The eighth operational patrol, beginning on 4 March 1951, saw much of the same, with patrols over the now-familiar area of Chinnampo to Kuhsa-Sung to create the illusion of an imminent amphibious assault. Two more crashes occurred, the first incurring no casualties, but the second proving fatal when an aircraft crashed while returning to Theseus.

    The ninth operational patrol opened with the shooting down of another aircraft at Suwon on 24 March. Further reconnaissance and CAS missions were flown, including an attack on six enemy vessels.

    The tenth operational patrol began on 8 April 1951, operating in the Sea of Japan accompanied by the American carrier USS Bataan, together with an allied destroyer screen, comprising HMS Consort, HMAS Bataan, HMCS Huron, USS English and USS Sperry. On 10 April two Sea Furies were attacked by American Corsairs in a friendly-fire incident. One Sea Fury was seriously damaged, though the other escaped unscathed after much maneuvering. Two other Sea Furies performing reconnaissance duties nearby heard the call for assistance. However, while on the way there, one was shot down and the pilot was taken prisoner. Another aircraft searching for the first was shot down by flak, but the pilot escaped capture.

    Two separate aircraft were shot down shortly afterward. The first landed only forty miles from Theseus, damaged by flak, and was soon rescued by helicopter. The second, also hit by flak, crashed into a paddy field and skidded into a dry river bed where it came under small arms fire from North Korean troops. The remaining aircraft from the flight acted as a RESCAP (Rescue Close Air Patrol) while a further two Sea Furies escorted a helicopter en route to the downed pilot's location. After thirty-eight minutes, the severely injured pilot was rescued.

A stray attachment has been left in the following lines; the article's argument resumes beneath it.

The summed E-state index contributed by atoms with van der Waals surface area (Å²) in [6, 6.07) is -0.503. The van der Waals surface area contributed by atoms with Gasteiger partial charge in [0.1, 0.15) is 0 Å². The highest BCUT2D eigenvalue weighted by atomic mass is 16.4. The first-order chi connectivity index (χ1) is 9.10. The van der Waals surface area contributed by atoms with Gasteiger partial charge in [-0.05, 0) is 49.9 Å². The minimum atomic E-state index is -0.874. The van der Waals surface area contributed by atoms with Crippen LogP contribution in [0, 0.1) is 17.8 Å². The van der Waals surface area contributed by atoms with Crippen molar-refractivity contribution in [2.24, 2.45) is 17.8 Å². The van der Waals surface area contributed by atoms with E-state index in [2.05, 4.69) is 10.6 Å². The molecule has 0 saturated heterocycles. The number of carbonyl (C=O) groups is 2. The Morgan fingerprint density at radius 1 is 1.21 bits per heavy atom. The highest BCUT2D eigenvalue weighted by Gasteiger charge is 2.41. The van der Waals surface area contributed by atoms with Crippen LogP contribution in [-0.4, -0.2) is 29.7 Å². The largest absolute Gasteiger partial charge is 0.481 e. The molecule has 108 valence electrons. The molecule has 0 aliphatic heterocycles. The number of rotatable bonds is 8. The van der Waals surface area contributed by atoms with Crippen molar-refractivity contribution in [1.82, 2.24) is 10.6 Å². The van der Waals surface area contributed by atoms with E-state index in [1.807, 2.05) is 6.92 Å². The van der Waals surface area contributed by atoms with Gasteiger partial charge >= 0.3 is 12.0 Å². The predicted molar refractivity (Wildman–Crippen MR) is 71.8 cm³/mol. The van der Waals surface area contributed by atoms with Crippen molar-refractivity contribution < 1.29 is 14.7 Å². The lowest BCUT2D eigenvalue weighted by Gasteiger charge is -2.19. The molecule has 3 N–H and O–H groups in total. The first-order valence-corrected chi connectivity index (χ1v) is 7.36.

Further successful strikes were launched on numerous North Korean targets. During these strikes, another aircraft from the carrier's flight complement was shot down. The downed pilot was rescued by an American helicopter pilot who was later awarded the Distinguished Service Cross for successfully carrying out a courageous rescue despite heavy small-arms fire from North Korean troops. He was awarded the honor at the British Consulate in Seattle.

    On 15 January 1952 allied task force operations ended with the departure of the American carrier Bataan. Theseus continued operations in Korea, this time on the west coast. An aircraft from Theseus was ditched due to engine failure, the pilot spending 55 minutes in a rough sea before being rescued. Operations from Theseus ended two days later. Theseus was replaced by her sister ship Glory and departed Korea from Sasebo. records state that in late 1951, Theseus joined the Home Fleet as Flagship, 2nd Aircraft Carrier Squadron. In 1952, she became Home Fleet Flagship, and was then detached to the Mediterranean to relieve Glory for service with the United Nations' effort off Korea. She took part in joint exercises in the Mediterranean with other Home Fleet ships. From February to March of 1952, Theseus, with the 14th Carrier Air Group embarked, took part in the NATO Exercise Grand Slam in the Mediterranean.

    In 1953 she took part in the Fleet Review, celebrating the Coronation of Queen Elizabeth II.
    Suez Crisis and fate
    In 1956, Theseus was used as an emergency commando carrier, along with Ocean, during the Suez Crisis. From November to December, helicopters from Theseus transported troops ashore and evacuated wounded soldiers. Compared to her actions during the Korean War, her role at Suez was relatively minor. The following year she was placed in reserve. In 1962, she was broken up in Inverkeithing, Scotland.
    The photos below are taken on July 24th 1947 while operating in Australian waters during her 1947 Far Eastern Tour, with her sister ship HMS Glory (R62) .
    THE 1947 FAR EASTERN TOUR A fantastic read.
    LINK --